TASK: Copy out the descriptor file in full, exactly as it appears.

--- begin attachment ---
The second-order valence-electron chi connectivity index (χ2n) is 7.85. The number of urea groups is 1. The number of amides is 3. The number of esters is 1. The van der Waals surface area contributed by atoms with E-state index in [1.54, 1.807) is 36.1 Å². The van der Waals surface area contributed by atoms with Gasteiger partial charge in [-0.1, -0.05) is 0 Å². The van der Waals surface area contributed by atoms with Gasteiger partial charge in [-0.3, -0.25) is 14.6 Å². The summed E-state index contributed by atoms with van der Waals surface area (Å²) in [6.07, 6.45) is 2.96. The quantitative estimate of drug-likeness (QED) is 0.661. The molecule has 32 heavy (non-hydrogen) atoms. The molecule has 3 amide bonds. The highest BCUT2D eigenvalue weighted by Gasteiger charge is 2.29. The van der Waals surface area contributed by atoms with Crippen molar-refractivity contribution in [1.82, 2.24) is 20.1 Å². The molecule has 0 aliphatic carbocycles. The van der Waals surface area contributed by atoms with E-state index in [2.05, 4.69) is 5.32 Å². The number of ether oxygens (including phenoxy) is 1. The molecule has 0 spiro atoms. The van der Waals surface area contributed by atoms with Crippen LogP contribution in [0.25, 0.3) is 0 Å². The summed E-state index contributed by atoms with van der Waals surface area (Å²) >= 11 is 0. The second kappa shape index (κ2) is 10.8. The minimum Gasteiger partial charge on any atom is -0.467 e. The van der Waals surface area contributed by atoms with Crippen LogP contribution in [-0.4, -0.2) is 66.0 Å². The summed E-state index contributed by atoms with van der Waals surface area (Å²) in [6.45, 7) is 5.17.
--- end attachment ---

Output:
The second-order valence-electron chi connectivity index (χ2n) is 7.85. The number of urea groups is 1. The number of amides is 3. The number of esters is 1. The van der Waals surface area contributed by atoms with E-state index in [1.54, 1.807) is 36.1 Å². The van der Waals surface area contributed by atoms with Gasteiger partial charge in [-0.1, -0.05) is 0 Å². The van der Waals surface area contributed by atoms with Gasteiger partial charge in [-0.3, -0.25) is 14.6 Å². The summed E-state index contributed by atoms with van der Waals surface area (Å²) in [6.07, 6.45) is 2.96. The quantitative estimate of drug-likeness (QED) is 0.661. The molecule has 32 heavy (non-hydrogen) atoms. The molecule has 3 amide bonds. The highest BCUT2D eigenvalue weighted by Gasteiger charge is 2.29. The van der Waals surface area contributed by atoms with Crippen molar-refractivity contribution in [1.82, 2.24) is 20.1 Å². The molecule has 0 aliphatic carbocycles. The van der Waals surface area contributed by atoms with E-state index in [2.05, 4.69) is 5.32 Å². The number of ether oxygens (including phenoxy) is 1. The molecule has 0 spiro atoms. The van der Waals surface area contributed by atoms with Crippen LogP contribution in [0.25, 0.3) is 0 Å². The summed E-state index contributed by atoms with van der Waals surface area (Å²) >= 11 is 0. The second kappa shape index (κ2) is 10.8. The minimum Gasteiger partial charge on any atom is -0.467 e. The van der Waals surface area contributed by atoms with Crippen LogP contribution in [-0.4, -0.2) is 66.0 Å². The summed E-state index contributed by atoms with van der Waals surface area (Å²) in [6.45, 7) is 5.17.